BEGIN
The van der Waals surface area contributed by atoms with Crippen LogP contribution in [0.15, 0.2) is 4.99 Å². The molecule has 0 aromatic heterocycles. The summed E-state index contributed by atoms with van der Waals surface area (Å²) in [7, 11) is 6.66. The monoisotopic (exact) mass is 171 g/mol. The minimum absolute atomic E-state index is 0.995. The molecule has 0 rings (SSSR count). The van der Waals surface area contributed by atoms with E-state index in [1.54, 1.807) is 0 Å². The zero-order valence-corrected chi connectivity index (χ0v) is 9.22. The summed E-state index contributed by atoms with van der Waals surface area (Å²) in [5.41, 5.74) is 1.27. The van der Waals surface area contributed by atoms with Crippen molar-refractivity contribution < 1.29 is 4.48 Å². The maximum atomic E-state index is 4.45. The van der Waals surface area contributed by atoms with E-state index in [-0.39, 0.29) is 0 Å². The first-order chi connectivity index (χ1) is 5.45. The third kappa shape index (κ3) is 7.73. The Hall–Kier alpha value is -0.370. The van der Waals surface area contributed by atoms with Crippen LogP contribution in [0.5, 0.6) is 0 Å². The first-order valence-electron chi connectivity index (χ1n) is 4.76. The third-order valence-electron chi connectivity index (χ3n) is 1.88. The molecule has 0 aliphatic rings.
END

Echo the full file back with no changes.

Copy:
The van der Waals surface area contributed by atoms with Crippen LogP contribution in [0.15, 0.2) is 4.99 Å². The molecule has 0 aromatic heterocycles. The summed E-state index contributed by atoms with van der Waals surface area (Å²) in [7, 11) is 6.66. The monoisotopic (exact) mass is 171 g/mol. The minimum absolute atomic E-state index is 0.995. The molecule has 0 rings (SSSR count). The van der Waals surface area contributed by atoms with E-state index in [1.54, 1.807) is 0 Å². The zero-order valence-corrected chi connectivity index (χ0v) is 9.22. The summed E-state index contributed by atoms with van der Waals surface area (Å²) in [5.41, 5.74) is 1.27. The van der Waals surface area contributed by atoms with Crippen molar-refractivity contribution < 1.29 is 4.48 Å². The maximum atomic E-state index is 4.45. The van der Waals surface area contributed by atoms with E-state index in [-0.39, 0.29) is 0 Å². The first-order chi connectivity index (χ1) is 5.45. The third kappa shape index (κ3) is 7.73. The Hall–Kier alpha value is -0.370. The van der Waals surface area contributed by atoms with Crippen LogP contribution in [0.5, 0.6) is 0 Å². The first-order valence-electron chi connectivity index (χ1n) is 4.76. The third-order valence-electron chi connectivity index (χ3n) is 1.88. The molecule has 0 aliphatic rings.